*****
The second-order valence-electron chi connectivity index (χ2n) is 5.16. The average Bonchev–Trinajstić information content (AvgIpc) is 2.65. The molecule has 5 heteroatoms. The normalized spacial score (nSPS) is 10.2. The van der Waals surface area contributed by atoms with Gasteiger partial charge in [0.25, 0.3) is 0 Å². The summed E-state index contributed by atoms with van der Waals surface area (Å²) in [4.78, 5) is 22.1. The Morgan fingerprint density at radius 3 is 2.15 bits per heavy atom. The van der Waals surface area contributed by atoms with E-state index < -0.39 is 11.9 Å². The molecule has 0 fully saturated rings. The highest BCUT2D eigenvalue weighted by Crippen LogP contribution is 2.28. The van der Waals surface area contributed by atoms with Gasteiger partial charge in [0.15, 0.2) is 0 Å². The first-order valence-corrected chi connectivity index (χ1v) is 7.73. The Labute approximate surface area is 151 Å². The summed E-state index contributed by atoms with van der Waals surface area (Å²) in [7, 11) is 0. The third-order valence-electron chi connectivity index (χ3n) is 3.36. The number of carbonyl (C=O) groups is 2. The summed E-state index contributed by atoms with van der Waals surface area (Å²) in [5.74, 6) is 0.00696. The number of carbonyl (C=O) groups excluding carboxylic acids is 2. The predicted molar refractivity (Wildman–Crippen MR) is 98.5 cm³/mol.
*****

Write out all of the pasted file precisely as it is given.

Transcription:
The second-order valence-electron chi connectivity index (χ2n) is 5.16. The average Bonchev–Trinajstić information content (AvgIpc) is 2.65. The molecule has 5 heteroatoms. The normalized spacial score (nSPS) is 10.2. The van der Waals surface area contributed by atoms with Gasteiger partial charge in [0.25, 0.3) is 0 Å². The summed E-state index contributed by atoms with van der Waals surface area (Å²) in [4.78, 5) is 22.1. The Morgan fingerprint density at radius 3 is 2.15 bits per heavy atom. The van der Waals surface area contributed by atoms with E-state index < -0.39 is 11.9 Å². The molecule has 0 fully saturated rings. The highest BCUT2D eigenvalue weighted by Crippen LogP contribution is 2.28. The van der Waals surface area contributed by atoms with Gasteiger partial charge in [0.15, 0.2) is 0 Å². The first-order valence-corrected chi connectivity index (χ1v) is 7.73. The Labute approximate surface area is 151 Å². The summed E-state index contributed by atoms with van der Waals surface area (Å²) in [7, 11) is 0. The third-order valence-electron chi connectivity index (χ3n) is 3.36. The number of carbonyl (C=O) groups is 2. The summed E-state index contributed by atoms with van der Waals surface area (Å²) in [5.74, 6) is 0.00696. The number of carbonyl (C=O) groups excluding carboxylic acids is 2. The predicted molar refractivity (Wildman–Crippen MR) is 98.5 cm³/mol.